Book Launch | Atlantica: Contemporary art from Cabo Verde, Guinea Bissau, São Tomé e Príncipe and their Diasporas by Icaro December 01, 2021 0 News Ongoing, Novidades

Date: December 10th, 2021

Time: 6pm – 9pm

Programme:

18h00
César Schofield Cardoso
The space we share Editor’s note

18h30
Ana Balona de Oliveira
Contemporary Art and the interwoven histories of Cabo Verde, Guinea Bissau and São Tomé and Príncipe

19h00
Inocência Mata
Between Sankofa and Janus… the labor of “transterritorialised” artists

19h30
Joacine Katar Moreira
TO DECOLONISE IS TO D.E.P.R.O.G.R.A.M.M.E. Systemic racism, body, gender and diaspora in the arts

20h00
Artists talk
Vanessa Fernandes, Irineu Destourelles, Nú Barreto, Melissa Rodrigues, René Tavares

ATLANTICA: Contemporary Art from Cabo Verde, Guinea Bissau, São Tomé and Príncipe and their Diasporas

The third book by Hangar Books, specialising in publications in the context of contemporary arts, has a particular focus on epistemologies of the south.
Following on from the two previous works, dedicated respectively to Angola and Mozambique, this new book from the series “Atlantica” focuses on art from Cabo Verde, Guinea-Bissau, and São Tomé and Príncipe, as well as their diasporas. Edited by the artist César Schofield Cardoso, together with Mónica de Miranda, who was also responsible for the coordination of the book.

Among the selected artists, we have: Olavo Amado, Nú Barreto, Welket Bungué, César Schofield, Irineu Destourelles, Vanessa Fernandes, Ângelo Lopes, Sandim Mendes, Melissa Rodrigues, Herberto Smith, Abdel Queta Tavares, and René Tavares. For the theoretical essays we have: Azu Nwagbogu, Mónica de Miranda, César Schofield Cardoso, Ana Balona de Oliveira, Ana Cristina Pereira, Inês Beleza Barreiros, Raquel Schefer, Ana Nolasco, Álvaro Luís Lima, Michelle Salles, Paula Nascimento, Mariana Aboim, Raquel Lima, Valdívia Delgado Tolentino, Cristiana Tejo, Luísa Santos, Inocência Mata, and Joacine Katar Moreira.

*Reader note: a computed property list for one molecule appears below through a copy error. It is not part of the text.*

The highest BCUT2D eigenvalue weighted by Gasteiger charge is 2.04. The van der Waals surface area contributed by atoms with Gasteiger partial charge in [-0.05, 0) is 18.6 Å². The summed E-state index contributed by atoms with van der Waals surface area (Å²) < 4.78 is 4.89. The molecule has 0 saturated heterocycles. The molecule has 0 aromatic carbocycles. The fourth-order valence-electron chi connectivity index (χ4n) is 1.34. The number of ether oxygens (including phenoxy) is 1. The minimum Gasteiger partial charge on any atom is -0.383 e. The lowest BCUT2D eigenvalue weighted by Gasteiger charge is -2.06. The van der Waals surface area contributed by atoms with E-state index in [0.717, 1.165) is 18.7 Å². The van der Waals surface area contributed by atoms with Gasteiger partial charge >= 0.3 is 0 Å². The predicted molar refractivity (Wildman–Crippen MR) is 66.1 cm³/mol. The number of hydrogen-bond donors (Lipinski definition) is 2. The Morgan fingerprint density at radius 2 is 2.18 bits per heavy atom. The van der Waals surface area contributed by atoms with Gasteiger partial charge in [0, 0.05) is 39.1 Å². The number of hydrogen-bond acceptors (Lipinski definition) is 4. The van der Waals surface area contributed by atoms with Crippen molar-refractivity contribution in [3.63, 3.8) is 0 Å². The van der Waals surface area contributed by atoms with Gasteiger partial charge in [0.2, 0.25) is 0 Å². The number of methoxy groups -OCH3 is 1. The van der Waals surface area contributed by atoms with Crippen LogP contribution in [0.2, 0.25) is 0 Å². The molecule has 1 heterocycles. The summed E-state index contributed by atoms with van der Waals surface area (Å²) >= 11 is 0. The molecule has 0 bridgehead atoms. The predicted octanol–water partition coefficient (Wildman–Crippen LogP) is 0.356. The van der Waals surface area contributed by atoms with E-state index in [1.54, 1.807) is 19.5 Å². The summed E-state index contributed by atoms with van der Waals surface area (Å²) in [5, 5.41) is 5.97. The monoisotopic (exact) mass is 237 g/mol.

This curatorial framework highlights contemporary artists within and across regions who have operated from the turn of the century to the present. They are artists involved in experimental and conceptual art research and practices that investigate colonial and post-colonial narratives. The works of the artists represented in this book are diverse in medium and approach, as well as in addressing social issues such as identity and bodily politics, place, memory, and history. The new millennium witnessed an unprecedented cultural production, characterized by a mixture of radicalism and marginality, nostalgia and utopia. These artists are primarily committed to challenging fixed notions of place and asserting connections between artistic production and political, social, ideological and personal formations.

“Atlantica” is the title and organizing principle of this series and its semantics date back to classical mythology. It is loaded with interpretive potential on issues of location, geography, exile, migration, separation, exodus, diaspora, and displacement, and represents the movement to leave the homeland, a common experience for many of the artists represented in the other books of the series. Atlantica also points to the well-studied history of the crossing of the South and North Atlantic and refers to the concept of The Black Atlantic (1993), by Paul Gilroy. Gilroy uses Atlantic images to demonstrate the position of identities between two (or more) lands, cultures, which cannot be defined by borders. Atlantica is situated in this place of double conscience in the work of W.E.B. Du Bois, in The Souls of Black Folk (Du Bois 1903, 8).